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The Athletic Dimension of eSports

The NeuroTracker Team Blog, Performance Leave a Comment

eSports is a new domain of human performance which has been gaining a meteoric rise in popularity throughout noughties. In a recent blog we covered the debate on whether eSports should be an Olympic sport, but actually how athletic are ‘cyber athletes’? Professor Ingo Froböse, a German sports scientist at the German Sports University in Cologne, has spent years becoming an expert in answering such a question. Let’s take a look at some of the surprising traits of eSports stars.

Extreme Motor-Skills

Professor Frobose was the first researcher to look into neuro-physical demands placed on an eSports professionals, and the strains they are exposed to during a tournament. It turned out that what looks on the surface to be just keyboard and mouse tap is actually physiologically intensive.

“We were particularly impressed by both the demands placed on the motor skills and their capabilities. The eSports athletes achieve up to 400 movements on the keyboard and the mouse per minute. The whole thing is asymmetrical, because both hands are being moved at the same time and various parts of the brain are also being used at the same time.”

As a sports scientist Frobose had not previously seen this level of strain on the central nervous, not even in table-tennis players, who have to master extreme hand-eye coordination.

High Physiological Load

Testing eSports professionals on their performance vitals revealed that they have cortisol levels raised to the equivalent of a Formula 1 driver. It also showed heart rates in the range of 160-180 beats per minute – similar to running at a fast pace.

This suggests that the cognitive demands of pro gaming require a significant physical workload to sustain. On this basis Frobose concluded, “So in my opinion, eSports are just as demanding as most other types of sports, if not more demanding”.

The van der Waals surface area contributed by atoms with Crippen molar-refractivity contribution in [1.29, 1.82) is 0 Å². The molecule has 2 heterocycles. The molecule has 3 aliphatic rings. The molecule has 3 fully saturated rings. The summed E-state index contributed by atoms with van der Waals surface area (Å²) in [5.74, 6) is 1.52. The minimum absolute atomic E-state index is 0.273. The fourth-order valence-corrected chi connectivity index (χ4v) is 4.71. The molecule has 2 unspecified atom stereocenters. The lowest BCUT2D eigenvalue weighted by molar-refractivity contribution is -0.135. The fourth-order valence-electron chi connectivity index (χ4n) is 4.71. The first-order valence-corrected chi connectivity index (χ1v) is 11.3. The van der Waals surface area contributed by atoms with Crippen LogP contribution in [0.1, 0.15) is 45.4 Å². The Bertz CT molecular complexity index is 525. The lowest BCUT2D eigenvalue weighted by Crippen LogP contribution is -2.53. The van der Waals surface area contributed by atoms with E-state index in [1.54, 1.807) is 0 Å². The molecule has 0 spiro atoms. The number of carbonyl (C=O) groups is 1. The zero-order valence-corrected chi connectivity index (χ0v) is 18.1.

Another expert, eSports host Futureman, underlined the notion that competitive gaming can certainly be physically draining, “When you’re sitting and gaming for that long, it’s kind of taxing in a different way, where you’re mentally getting tired, and that kind of affects you physically”. Which is why he believes there is a trend for pros to get physically fitter, working out with personal gym trainers.

A New Kind of Burnout

The careers of eSports stars are notoriously short, some even retiring before the reach 20 years old.  Considering the newness of this human performance domain, it could be that cyber athletes aren’t aware of the physiological demands of up to 12 hours of day training, year after year.

Professor Frobose’s take is that many of these kind of athletes don’t appear to understand the strains they undergo. Accordingly they have inadequate nutrition intake and rest scheduling, “What isn’t happening is cycling the stress, in other words, building in breaks after periods of strain so that the athlete can recover and overcome fatigue during competition”.

A Holistic Performance Approach

He suggests eSports athlete should be following diets similar to those in professional sports, as well as performing regular physical training to support better motor-skills. His thought is that this may extend career time by 5 years or more.

“My advice is that gaming is more than just playing video games. It is a complex interaction of many different, mostly cognitive, skills. To improve these skills and guarantee sustainable results, a holistic approach is needed.”

In fact now some of the biggest eSports teams are turning to sports science to raise their game, including using NeuroTracker to sharpen their minds. This means that in coming years we’re likely to see cyber athletes pushing the boundaries of human performance.

If you enjoyed this piece, then check out our other eSports blogs.

The Unstoppable Rise of eSports

What It Takes to Be a Professional eSports Athlete

The Special Brains of Gamers

Should eSports be in the Olympics? 3 Debates

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The NeuroTracker Team